An algorithm for a concurrent queue using only thread local and volatile fields

November 02, 2017

In the following, I want to show you an algorithm for a concurrent queue which supports one reading and multiple writing threads. The writing threads need only a read from a thread local field and a write to a volatile field to publish an event to the queue. Writing does not need "compare and swap" operations like the standard JDK concurrent queues, leading to an easier and potentially faster algorithm. A usage example is a background thread writing log events asynchronously to a file.

Writing

The main idea is to use not one single queue but many. We use one queue per writing thread stored in a thread local field. Then the queue is a simple linked list using a volatile field for the next element and final for the value:

public class LinkedList<T> implements Consumer<T>  {
	volatile ListElementPointer<T> lastRead;
	private LinkedListElement<T> lastWritten;
	// Constructor omitted 
	@Override
	public void accept(T event) {	
	// Queue stopped logic omitted
		LinkedListElement<T> linkedListElement= new LinkedListElement<T>(event);
		if( lastWritten == null )
		{
			lastWritten = linkedListElement;
			lastRead= new ListElementPointer<T>(lastWritten);
		}
		else
		{
			lastWritten.next = linkedListElement;
			lastWritten = lastWritten.next;
		}
	}
}
class LinkedListElement<T> {
    volatile LinkedListElement<T> next;
    final T event;	
    // Constructor omitted 
}

Writing an element to the queue is implemented in the accept method, line 6. When it is the first element written, lastWritten and lastRead will be set to the new LinkedListElement line 10 till 13. Otherwise, the list is extended by the new LinkedListElement and lastWritten is moved to the end of the list, line 16 and 17.

And here is the class storing each queue, called Consumer, in a thread local field:

public class ThreadLocalConsumer<T> implements Consumer<T> {
	private final EventBus<T> theBus;
    private ThreadLocal<Consumer<T>> threadLocal = new 	ThreadLocal<Consumer<T>>();
	// Constructor omitted 
	public void accept(T event) {	
		Consumer<T>  consumer = threadLocal.get();
		if( consumer == null )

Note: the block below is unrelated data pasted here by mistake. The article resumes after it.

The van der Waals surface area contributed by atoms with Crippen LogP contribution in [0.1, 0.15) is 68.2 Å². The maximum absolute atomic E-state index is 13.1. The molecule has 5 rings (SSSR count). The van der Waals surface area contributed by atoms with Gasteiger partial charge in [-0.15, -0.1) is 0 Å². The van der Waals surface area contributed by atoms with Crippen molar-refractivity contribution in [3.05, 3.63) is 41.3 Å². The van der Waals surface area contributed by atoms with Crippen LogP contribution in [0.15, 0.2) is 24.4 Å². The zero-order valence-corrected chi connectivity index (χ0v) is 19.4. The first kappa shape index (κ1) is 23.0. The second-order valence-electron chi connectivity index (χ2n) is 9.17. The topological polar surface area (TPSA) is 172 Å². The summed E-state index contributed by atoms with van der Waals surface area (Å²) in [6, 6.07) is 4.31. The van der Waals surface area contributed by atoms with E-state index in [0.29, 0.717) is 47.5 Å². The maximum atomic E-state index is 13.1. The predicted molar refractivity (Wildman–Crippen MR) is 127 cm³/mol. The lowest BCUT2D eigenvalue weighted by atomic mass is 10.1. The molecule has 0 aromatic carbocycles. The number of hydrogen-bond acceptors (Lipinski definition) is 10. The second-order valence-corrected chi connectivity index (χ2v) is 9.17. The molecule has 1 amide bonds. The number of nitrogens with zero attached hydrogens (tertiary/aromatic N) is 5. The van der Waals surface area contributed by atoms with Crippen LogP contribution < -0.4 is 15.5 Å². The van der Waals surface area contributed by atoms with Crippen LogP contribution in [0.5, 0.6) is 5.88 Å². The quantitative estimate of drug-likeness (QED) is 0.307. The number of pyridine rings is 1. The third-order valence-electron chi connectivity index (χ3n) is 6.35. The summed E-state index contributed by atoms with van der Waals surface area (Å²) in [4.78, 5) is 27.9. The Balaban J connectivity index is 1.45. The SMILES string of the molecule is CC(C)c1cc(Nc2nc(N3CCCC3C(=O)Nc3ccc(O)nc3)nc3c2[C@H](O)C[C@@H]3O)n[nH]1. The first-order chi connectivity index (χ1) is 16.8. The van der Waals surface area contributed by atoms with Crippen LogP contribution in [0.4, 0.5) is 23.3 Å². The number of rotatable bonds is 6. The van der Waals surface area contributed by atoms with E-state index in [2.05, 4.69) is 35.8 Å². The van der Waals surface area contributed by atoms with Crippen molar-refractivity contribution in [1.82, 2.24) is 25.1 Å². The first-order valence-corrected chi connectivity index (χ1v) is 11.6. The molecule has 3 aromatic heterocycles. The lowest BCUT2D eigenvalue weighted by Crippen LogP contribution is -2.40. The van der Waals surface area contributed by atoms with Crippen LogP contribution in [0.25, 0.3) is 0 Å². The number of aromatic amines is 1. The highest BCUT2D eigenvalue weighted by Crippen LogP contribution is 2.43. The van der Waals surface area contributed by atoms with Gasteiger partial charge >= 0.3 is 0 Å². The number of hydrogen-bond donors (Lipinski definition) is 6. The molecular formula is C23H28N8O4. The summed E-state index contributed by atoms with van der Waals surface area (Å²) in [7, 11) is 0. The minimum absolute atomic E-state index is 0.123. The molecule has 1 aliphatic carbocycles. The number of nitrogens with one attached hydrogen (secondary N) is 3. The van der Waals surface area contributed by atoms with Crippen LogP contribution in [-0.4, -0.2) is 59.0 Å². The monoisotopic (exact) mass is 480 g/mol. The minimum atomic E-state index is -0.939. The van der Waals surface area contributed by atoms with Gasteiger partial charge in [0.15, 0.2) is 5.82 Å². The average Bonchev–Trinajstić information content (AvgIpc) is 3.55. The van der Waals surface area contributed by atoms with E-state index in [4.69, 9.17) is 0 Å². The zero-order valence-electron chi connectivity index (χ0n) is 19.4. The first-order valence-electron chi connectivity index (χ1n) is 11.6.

{
			consumer = theBus.newConsumerForThreadLocalStorage(Thread.currentThread());
			threadLocal.set( consumer );
		}
		consumer.accept(event);
	}
}

Reading

When reading the elements we must remember the last elements we read. We do this in the field lastRead in the LinkedList. The following shows the method used for reading elements from one queue:

public void prozessWithoutReadCount(EventSink<T> eventSink) {
		if(list.lastRead  != null  )
		{
			// First element read			
			if(  ! list.lastRead.isRead )
			{
				eventSink.execute( list.lastRead.element.event  );
				list.lastRead.isRead = true;
			}
			LinkedListElement<T> current = list.lastRead.element;
			while(  current.next != null )
			{
				eventSink.execute( current.event  );
				current = current.next;
			}
			list.lastRead.element = current;	
		}	
	}

And here is the class ListElementPointer used to store the last read element:

public class ListElementPointer<T> {
	LinkedListElement<T> element;
	boolean isRead;
    // Constructor omitted 
}

The field lastRead is initialized by the writing thread and afterward only modified by the reading thread.

I skip the logic for creating new LinkedLists and reading multiple LinkedLists in the reading thread. You can see the complete source code here.

Usage

The queue is open source and the source code is available on GitHub here. We use this queue in to write events asynchronously to a file for later analysis.

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